I have taken four years of French in high school. When I compare my progress in Japanese to the progress I had in French, there are many differences. I wasn’t able to reach my goal of making friends with a person through speaking French until the latter part of French IV, because I couldn’t hold a conversation until my fourth year of French. While for Japanese, it hasn’t even been a year, and I have made a friend through speaking the language, because I can already hold a conversation in Japanese. It took me four years to be able to listen to a French song, or movie, and sort of get an idea of what is going on, and I am already at that level with Japanese. When listening to French, it is still a blur to me. I can’t repeat every word I hear of it, yet in Japanese, I am able to. To me, it has been proven that your method is way more effective than structured classes because of my experience through learning a language through both methods. I’m not taking French next year, I will have to study it on my own now. The challenging part will be reversing all the methods I’ve been taught in class, and applying the methods I’ve learned through your blog.

Recently, I’ve started learning Mandarin. I know it isn’t good to focus on too many languages at one time, but to me, Japanese, and Mandarin are equally important. French is just a thing I’m keeping up with so that I can hold onto the friendships I’ve made through speaking French. I’m in love with Japanese. I really love learning it, and learning it is essential to go for my dreams of becoming a teacher in Japan. Mandarin has recently become something important to me because I sponsor a girl in China who is around my age. I want to learn Mandarin for her. The English I write to her is translated, but she gets both copies of the letter. When I write Mandarin to her, she is really happy. One day I hope we meet, and I want to be able to speak with her in Mandarin. So far, her English is much better than my Mandarin, but even so, I want to speak with her in her language. The friendship we have has made learning Mandarin important to me, even as important as learning Japanese. A plus to learning Mandarin is I also love to watch Taiwanese dramas.

I started learning Mandarin February of 2008. It has been five months, and seeing my progress reminds me of the progress I had in Japanese. Starting to learn Mandarin was the hardest part. Thankfully, I had my best friend who is from Mainland China who speaks Mandarin as a second language, and Cantonese as a first. She introduced me to pinyin, and taught me how to read it correctly. At first, I was embarrassed to speak Mandarin, because I feared not getting the tones right. Now, I am getting better at pronouncing it without having someone tell me how to first. Even though I learned the kanji in Japanese, I still have to learn a whole new character set, because I am learning simplified Chinese on top of Traditional Chinese (which has more characters than Japanese to begin with). From the beginning I was able to listen to Mandarin, and repeat exactly what I hear. My friend told me that I am amazing at learning languages because I have this skill. I think I only have it because I was taught how to listen through your method. That was very helpful in the beginning. What came later was remembering what I had repeated. Learning to read pinyin, oppose to the other method where numbers are used, has helped me tremendously to remember pronunciation. My progress has been very similar to my progress in Japanese. At first came being able to remember sentences. Now, I am at a point where I’m listening to dramas and songs, and hearing what I have learned in what I’m listening to. I find it amazing, because I am able to sing along with songs sooner than when I was able to in Japanese. I pick up lines more easily. Luckily, all the dramas in Mandarin have Chinese subtitles, so that helps me learn faster. Seeing the parallels in my progress with Japanese, and Mandarin really encourages me, because I now if I keep going, my Mandarin will improve to a point of being able to hold a conversation. At first, learning sentences from passages that were taken from things that don’t have a sound sample was hard for me. However, I have found that writing down everything I see while doing my SRS sentences helps me to remember the feeling of each word in that sentence, and to connect them together to form what concept the sentence is getting across. Now, my friend who was helping me is moving to another town, and she won’t be able to help me with pronunciation like she used to. I’m on my own. However, I’ll be okay. I’ll keep to the methods I’ve learned, and make sure to always get more input before outputting.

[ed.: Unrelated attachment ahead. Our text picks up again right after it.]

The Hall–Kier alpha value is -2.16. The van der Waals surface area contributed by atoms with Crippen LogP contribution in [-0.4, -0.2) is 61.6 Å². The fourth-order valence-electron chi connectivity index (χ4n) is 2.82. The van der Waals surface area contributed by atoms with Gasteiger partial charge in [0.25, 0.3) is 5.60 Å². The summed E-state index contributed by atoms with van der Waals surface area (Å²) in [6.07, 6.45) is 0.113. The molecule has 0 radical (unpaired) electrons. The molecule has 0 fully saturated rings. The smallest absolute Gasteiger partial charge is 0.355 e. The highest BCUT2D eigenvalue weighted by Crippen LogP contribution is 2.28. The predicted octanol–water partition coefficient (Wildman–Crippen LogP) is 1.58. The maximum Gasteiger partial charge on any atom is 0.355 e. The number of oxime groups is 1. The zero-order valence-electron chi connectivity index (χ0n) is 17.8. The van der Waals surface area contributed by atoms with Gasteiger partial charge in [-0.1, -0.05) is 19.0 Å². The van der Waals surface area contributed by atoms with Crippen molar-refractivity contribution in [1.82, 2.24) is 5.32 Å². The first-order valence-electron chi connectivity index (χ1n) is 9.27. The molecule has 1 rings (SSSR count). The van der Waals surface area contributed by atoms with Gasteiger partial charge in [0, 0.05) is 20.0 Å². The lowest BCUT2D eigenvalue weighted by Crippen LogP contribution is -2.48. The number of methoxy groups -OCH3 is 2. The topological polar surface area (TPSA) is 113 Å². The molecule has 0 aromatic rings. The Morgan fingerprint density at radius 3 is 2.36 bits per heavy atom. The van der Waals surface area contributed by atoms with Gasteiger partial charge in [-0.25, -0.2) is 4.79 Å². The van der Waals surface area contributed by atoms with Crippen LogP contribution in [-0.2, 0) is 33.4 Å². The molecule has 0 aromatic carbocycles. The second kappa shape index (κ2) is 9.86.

Because your blog encouraged me to learn Japanese, I am set free from needing a college that teaches it. When searching for colleges, my major disappointment was not being able to go to the college of my dreams, because it doesn’t have Japanese as a major. Now I am able to go to that college, because I am learning the language on my own! Your blog has made a major impact on my life. Thank you so much (^-^). I hope my long email hasn’t been tiring for you to read.

That’s her story 🙂 . If you’ve had success with the methods discussed on this website, please email me about it! I can put it up here and it’ll inspire other people, and you’ll save me some writing!

  20 comments for “Success Story: More in a few months of AJATT than in 4 years of school French

  1. Kaba
    July 28, 2008 at 03:18

    Unique story 🙂 Outright evidence that Khatzumoto’s method is far superior to classes~ And with the time frames for each language set right next to each other, boy does it make those university classes look bad! (*笑*)

    Anyway, your story really says a lot. One of those things that make me wanna run off and go do & add sentences like there’s no tomorrow x3

  2. Quark
    July 28, 2008 at 03:25

    too emo.

    No, seriously, good job!
    I am also getting good results with the AJATT method.
    I started studying japanese because I wanted to see if it’s possible to learn a language without doing any output at all. I don’t care about being able to speak at all (for the moment, at least) but reading literature is important to me. I’d say so far it’s working well.